Audio guides in English (or German) are free — pick up near the ticket desk before entering the museum. The audio guide is well worth using — although descriptions in the museum are in German and English, the guide explains some of the major works in more detail.

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Location of the Altes Museum in Berlin

Altes Museum in Berlin at Night

The Neo-Classical Altes Museum designed by Karl Friedrich Schinkel and opened in 1830 is on Berlin’s Museumsinsel closing off the northern end of the former Lustgarten (pleasure garden) with the Berliner Dom (cathedral) on the eastern end and the Berliner Schloss (Humboldt Forum) on the south. 

The entrance to the Altes Museum is up the stairs and via the main front with its 18 Ionic columns. Wheelchair access is via a door on the eastern wing — nearer to the Alte Nationalgalerie.

More on the Berlin State Museums (Staatliche Museen zu Berlin):

Note new opening times for many Berlin museums from mid-April 2024. Timeslot reservations are essential only for the Caspar David Friedrich exhibition (until 4 August 2024) but sensible (and sometimes needed in busy periods!) for the Alte Nationalgalerie, Gemäldegalerie, Neue Nationalgalerie, Neues Museum, and Pergamon – Das Panorama. (The Pergamon Museum itself is closed until 2027!). Timeslots are released only a few weeks in advance. Online tickets are available from GetYourGuide, which seems to have timeslots available when SMB has already sold out. Many passes and multi-museum tickets are again sold (Kulturforum / Museums Island). Individual museum ticket prices range from €8 to €14 (€20 for special exhibitions). Online tickets are skip-the-line — go directly to the gallery entrance to scan the code but pick up free audioguides first.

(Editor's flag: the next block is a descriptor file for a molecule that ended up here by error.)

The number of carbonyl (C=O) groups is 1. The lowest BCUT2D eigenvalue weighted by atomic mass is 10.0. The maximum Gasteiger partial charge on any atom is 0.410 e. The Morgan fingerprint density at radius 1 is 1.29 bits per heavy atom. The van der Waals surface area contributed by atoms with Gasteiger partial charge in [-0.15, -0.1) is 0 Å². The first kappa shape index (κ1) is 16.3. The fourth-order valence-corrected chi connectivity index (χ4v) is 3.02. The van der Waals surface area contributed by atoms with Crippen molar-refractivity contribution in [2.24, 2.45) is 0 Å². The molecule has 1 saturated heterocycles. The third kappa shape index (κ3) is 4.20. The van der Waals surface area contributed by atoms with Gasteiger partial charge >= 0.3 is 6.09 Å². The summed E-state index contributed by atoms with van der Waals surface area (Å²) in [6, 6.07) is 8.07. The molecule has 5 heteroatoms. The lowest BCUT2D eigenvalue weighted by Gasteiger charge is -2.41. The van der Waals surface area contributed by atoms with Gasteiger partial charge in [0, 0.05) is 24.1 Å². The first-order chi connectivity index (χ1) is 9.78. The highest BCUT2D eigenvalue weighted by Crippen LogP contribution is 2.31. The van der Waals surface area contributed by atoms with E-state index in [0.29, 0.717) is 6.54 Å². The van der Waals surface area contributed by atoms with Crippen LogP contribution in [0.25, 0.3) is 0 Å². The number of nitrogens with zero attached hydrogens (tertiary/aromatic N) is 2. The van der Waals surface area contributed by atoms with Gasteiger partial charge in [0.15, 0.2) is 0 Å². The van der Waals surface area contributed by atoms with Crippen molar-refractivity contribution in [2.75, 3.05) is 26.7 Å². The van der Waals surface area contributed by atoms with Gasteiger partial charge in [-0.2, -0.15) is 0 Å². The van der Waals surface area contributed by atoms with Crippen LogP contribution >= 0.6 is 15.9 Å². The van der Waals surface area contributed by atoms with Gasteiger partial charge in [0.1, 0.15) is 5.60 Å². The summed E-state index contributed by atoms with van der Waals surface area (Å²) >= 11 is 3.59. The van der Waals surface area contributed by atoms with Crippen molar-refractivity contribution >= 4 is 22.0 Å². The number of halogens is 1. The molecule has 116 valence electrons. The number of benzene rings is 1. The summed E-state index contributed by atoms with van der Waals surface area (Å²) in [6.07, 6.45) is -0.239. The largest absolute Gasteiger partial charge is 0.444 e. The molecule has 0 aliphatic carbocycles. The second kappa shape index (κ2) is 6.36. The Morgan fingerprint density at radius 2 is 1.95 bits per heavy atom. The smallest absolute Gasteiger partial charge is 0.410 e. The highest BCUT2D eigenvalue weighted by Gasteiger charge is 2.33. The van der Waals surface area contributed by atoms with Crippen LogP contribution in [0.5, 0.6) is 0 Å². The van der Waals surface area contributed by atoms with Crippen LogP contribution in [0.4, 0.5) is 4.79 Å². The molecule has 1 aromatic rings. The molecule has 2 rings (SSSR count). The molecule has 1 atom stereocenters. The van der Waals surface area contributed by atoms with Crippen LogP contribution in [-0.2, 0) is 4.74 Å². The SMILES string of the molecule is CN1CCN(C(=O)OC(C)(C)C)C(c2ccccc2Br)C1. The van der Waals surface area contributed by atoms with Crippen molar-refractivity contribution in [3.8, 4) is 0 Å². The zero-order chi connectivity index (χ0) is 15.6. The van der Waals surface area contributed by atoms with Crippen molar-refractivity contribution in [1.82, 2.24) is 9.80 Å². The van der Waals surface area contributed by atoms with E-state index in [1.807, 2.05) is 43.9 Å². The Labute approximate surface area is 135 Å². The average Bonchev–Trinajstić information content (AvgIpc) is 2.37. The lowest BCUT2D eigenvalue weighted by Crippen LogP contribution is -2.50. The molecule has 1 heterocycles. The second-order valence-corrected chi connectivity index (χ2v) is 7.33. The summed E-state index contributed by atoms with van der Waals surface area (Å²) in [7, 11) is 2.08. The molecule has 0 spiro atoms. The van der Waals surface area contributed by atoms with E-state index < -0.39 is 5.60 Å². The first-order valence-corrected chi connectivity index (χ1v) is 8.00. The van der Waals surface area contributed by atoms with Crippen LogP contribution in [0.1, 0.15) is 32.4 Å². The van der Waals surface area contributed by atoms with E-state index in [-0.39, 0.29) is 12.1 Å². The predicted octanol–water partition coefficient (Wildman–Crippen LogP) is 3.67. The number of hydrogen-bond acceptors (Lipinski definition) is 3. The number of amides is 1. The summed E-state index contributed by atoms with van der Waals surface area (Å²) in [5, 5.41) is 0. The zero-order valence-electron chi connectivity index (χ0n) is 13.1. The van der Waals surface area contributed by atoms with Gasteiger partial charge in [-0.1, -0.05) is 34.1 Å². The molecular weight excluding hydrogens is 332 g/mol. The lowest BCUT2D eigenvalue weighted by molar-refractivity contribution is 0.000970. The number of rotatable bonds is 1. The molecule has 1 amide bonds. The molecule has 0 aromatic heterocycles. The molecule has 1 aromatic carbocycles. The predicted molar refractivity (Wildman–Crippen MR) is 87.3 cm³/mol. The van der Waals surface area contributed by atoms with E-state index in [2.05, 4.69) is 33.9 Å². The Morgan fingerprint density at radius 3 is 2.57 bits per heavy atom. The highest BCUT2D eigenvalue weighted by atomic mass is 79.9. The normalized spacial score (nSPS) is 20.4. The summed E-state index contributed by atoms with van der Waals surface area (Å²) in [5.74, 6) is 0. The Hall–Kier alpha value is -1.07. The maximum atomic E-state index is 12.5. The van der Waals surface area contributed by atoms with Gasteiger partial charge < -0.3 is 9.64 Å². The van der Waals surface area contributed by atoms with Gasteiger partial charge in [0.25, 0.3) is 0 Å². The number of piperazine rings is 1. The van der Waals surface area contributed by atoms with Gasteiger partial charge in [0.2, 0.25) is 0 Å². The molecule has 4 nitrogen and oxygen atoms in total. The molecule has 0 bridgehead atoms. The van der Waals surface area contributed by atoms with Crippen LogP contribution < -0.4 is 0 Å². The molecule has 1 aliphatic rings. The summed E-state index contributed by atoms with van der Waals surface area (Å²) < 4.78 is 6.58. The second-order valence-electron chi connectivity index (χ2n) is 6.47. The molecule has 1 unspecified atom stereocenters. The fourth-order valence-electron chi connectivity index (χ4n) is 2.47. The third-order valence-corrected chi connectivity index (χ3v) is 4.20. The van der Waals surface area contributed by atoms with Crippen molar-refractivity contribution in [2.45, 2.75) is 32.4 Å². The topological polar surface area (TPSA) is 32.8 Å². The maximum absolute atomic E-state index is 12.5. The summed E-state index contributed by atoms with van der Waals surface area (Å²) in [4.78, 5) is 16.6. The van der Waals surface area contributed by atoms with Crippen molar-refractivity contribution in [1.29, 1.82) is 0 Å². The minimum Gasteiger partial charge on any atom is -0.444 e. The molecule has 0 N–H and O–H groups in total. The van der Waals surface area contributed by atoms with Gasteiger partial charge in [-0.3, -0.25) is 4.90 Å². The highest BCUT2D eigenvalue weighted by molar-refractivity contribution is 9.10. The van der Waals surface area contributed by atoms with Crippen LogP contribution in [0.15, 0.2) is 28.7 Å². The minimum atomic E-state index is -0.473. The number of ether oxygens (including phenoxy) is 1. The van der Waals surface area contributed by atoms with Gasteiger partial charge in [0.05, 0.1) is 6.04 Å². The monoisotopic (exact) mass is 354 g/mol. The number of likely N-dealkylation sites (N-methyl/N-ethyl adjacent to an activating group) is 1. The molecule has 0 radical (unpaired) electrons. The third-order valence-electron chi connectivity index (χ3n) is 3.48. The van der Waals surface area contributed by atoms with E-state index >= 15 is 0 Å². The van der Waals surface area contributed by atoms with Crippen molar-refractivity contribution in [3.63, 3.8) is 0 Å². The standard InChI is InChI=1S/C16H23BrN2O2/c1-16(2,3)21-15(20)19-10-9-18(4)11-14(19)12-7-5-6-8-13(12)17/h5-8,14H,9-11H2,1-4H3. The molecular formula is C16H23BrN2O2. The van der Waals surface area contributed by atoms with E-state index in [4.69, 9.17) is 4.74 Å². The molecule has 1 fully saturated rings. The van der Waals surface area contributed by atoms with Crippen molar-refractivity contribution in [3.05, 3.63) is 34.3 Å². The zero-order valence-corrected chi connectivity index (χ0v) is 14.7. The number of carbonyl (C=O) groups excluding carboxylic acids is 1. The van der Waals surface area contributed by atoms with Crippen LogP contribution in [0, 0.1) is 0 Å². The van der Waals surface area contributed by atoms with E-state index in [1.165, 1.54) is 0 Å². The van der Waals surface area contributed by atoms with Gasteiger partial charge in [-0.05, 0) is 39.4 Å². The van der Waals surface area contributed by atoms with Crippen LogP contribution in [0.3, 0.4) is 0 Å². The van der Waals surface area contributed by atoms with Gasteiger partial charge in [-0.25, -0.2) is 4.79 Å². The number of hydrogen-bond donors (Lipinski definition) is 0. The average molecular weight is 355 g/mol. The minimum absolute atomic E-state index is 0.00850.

For more general information on the Berlin State Museums:

News & Temporary Exhibitions:

More Museum Reviews and Museum-Specific Information:

Previous Temporary Exhibitions:

Henk Bekker in armor

About the author:

Henk Bekker

Henk Bekker is a freelance travel writer with over 20 years of experience writing online. He is particularly interested in history, art, and culture. He has lived most of his adult life in Germany, Switzerland, and Denmark. In addition to European-Traveler.com, he also owns a travel website on the Lake Geneva region of Switzerland and maintains statistical websites on car sales and classic car auction prices. Henk holds an MBA from Edinburgh Business School and an MSc in Development Finance from the University of London.